The rematch turned out to be another mismatch Friday at the Missoula Sentinel gym, where the Spartans girls once again looked fully ready to defend.
Three-time State AA champion Missoula Sentinel used a withering defense and a bevy of early, easy buckets to down Billings West 59-47 in a girls’ basketball game.
The second half of the non-conference doubleheader -- Billings West’s boys opened their season with a 66-47 win over the Spartans -- featured the combatants in last year’s AA girls’ title game, which Sentinel won 48-30.
This one ended up closer, but the game was over by halftime.
Both teams are in action again Saturday, with West heading to Big Sky and Sentinel playing host to Billings Senior. The girls start things off Saturday, at noon.
Sentinel girls 59, Billings West 47
“I think we came out and did a good job,” said Sentinel coach Karen Deden, whose club led 38-19 at intermission behind nine points from sophomore guard Shannon Worster. “Made a lot of good decisions, scored defensively, got some easy buckets.
“For the first game I thought we did pretty well.”
Worster was the most dynamic of a youthful and deep Spartans squad. She had three baskets in a 13-2 burst that put Sentinel ahead 19-7 after one quarter; Worster then hit a 3-pointer to open the second quarter, and threes from Lexi Seele and Jill Madsen -- the latter off a steal by Worster, with 3:10 left in the first half – made it 34-14.
Worster finished with 13 points while four Spartans – freshmen Kylie Frohlich and Jordyn Schweyen and seniors Haley Rogers and Steele – added either eight or nine.
Morningrose Tobey scored nine points after halftime to finish with 11 for the Golden Bears. Jessi Zyroff added 10 points, seven after intermission.
There were a lot of new faces -- “A majority of their team graduated, like us,” Deden said -- but Sentinel made hay with its early pressure.
Worster added five steals and matched Rogers with four assists. Frohlich’s eight boards helped Sentinel win the rebounding battle. Senior center Brian Finbraaten added six points and seven rebounds, showing nice touch inside.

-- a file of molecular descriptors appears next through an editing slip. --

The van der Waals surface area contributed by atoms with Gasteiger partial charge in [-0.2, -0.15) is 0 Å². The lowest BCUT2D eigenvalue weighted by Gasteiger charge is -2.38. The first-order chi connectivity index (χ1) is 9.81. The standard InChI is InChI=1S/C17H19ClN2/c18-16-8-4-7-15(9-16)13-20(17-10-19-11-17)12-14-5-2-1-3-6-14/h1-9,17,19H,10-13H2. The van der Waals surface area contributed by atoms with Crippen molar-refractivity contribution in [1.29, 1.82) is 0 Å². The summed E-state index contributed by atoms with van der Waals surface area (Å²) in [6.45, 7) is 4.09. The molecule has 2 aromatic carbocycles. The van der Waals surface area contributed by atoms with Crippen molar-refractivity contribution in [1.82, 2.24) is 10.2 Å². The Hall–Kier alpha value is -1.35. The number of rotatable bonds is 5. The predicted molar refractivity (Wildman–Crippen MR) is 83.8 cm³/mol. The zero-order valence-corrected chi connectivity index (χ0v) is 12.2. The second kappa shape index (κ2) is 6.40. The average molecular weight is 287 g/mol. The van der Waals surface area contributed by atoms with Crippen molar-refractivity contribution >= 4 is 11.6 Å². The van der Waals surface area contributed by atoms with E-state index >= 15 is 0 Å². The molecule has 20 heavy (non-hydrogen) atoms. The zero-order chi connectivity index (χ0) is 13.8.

“She did good,” Deden said. “She’s strong. She did a lot during the offseason to get stronger. She has a nice shot, finishing around the basket.
“They had us in the size department, but I thought we did a good job of making up for that.”
Sophomore Brittany Delridge also had five steals for Sentinel, which shot 50 percent through three quarters and led 53-36.
Billings West 66, Sentinel boys 47
The Spartans started strong, getting six first-quarter points from Zaccheus Darko-Kellly to lead 15-14. A late surge, helped by five points from Will Mytty, drew Sentinel to 29-24 at half.
From there West dominated on the glass and around the basket, taking control with a 17-1 run in the third quarter.
The pivotal surge came after West’s Trever Spoja drew a technical for slapping the Sentinel backboard while a layup went through. Mitch Reynolds hit one of two free throws for a 31-30 Spartan lead at the 6:52 mark.
Five minutes later West led 47-32. Kameron Rauch, who came off the bench to collected nine points and 10 rebounds, highlighted the surge with two put-backs. Dan Betcher threw down a dunk at the 3:20 mark, making it 40-31.
Bryson Deming’s 3-pointer, off a Betcher offensive rebound, made it a 15-point game.
Sentinel got the gap down to 12 in the fourth quarter, but couldn’t find the range against the Bears’ tall timber.
Spoja hit three 3-pointers, blocked two shots, made three steals and finished with 15 points. Betcher added 12 points. Jared Samuelson, a Montana Grizzly basketball recruit, added seven points and five rebounds.
“That’s one of the best teams in the state, right there,” Sentinel coach Jay Jagelski said of West. “They’ve got guys who’ll step up. If one person is having an off night another guy will step up.
“They’ve got some horses, and they’ve got some shooters, but our kids hung in there.”
Darko-Kelly led the Spartans with 11 points, to go with three steals and six rebounds. Jeff Krstulich added seven points and eight boards.
“It’s our first game obviously, just like it’s theirs,” Jagelski said. “One thing is we’ve got a lot of young kids and that was their very first varsity experience. We had them on the ropes.
“We’ve just got to make a few adjustments, and we’re going to get better. That’s the main thing about this.”